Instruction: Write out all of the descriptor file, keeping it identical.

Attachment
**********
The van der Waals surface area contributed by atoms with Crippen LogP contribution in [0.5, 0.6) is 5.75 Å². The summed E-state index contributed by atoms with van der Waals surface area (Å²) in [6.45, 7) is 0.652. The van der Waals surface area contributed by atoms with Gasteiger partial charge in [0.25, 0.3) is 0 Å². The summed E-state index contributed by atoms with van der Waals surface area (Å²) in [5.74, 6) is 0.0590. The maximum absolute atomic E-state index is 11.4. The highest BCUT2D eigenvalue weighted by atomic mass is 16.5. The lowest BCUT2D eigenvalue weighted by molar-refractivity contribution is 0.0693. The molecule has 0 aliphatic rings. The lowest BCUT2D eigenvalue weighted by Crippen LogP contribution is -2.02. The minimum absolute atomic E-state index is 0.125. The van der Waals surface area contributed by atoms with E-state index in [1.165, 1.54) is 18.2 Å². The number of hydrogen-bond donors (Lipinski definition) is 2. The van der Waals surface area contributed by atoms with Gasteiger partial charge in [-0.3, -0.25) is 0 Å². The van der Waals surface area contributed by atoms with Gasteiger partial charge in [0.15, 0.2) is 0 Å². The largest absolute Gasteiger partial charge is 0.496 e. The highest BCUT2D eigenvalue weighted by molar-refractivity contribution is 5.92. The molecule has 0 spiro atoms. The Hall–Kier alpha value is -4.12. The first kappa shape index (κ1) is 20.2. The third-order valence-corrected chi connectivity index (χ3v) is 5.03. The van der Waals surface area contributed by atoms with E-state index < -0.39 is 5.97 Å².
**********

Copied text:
The van der Waals surface area contributed by atoms with Crippen LogP contribution in [0.5, 0.6) is 5.75 Å². The summed E-state index contributed by atoms with van der Waals surface area (Å²) in [6.45, 7) is 0.652. The van der Waals surface area contributed by atoms with Gasteiger partial charge in [0.25, 0.3) is 0 Å². The summed E-state index contributed by atoms with van der Waals surface area (Å²) in [5.74, 6) is 0.0590. The maximum absolute atomic E-state index is 11.4. The highest BCUT2D eigenvalue weighted by atomic mass is 16.5. The lowest BCUT2D eigenvalue weighted by molar-refractivity contribution is 0.0693. The molecule has 0 aliphatic rings. The lowest BCUT2D eigenvalue weighted by Crippen LogP contribution is -2.02. The minimum absolute atomic E-state index is 0.125. The van der Waals surface area contributed by atoms with E-state index in [1.165, 1.54) is 18.2 Å². The number of hydrogen-bond donors (Lipinski definition) is 2. The van der Waals surface area contributed by atoms with Gasteiger partial charge in [-0.3, -0.25) is 0 Å². The van der Waals surface area contributed by atoms with Gasteiger partial charge in [0.15, 0.2) is 0 Å². The largest absolute Gasteiger partial charge is 0.496 e. The highest BCUT2D eigenvalue weighted by molar-refractivity contribution is 5.92. The molecule has 0 spiro atoms. The Hall–Kier alpha value is -4.12. The first kappa shape index (κ1) is 20.2. The third-order valence-corrected chi connectivity index (χ3v) is 5.03. The van der Waals surface area contributed by atoms with E-state index < -0.39 is 5.97 Å².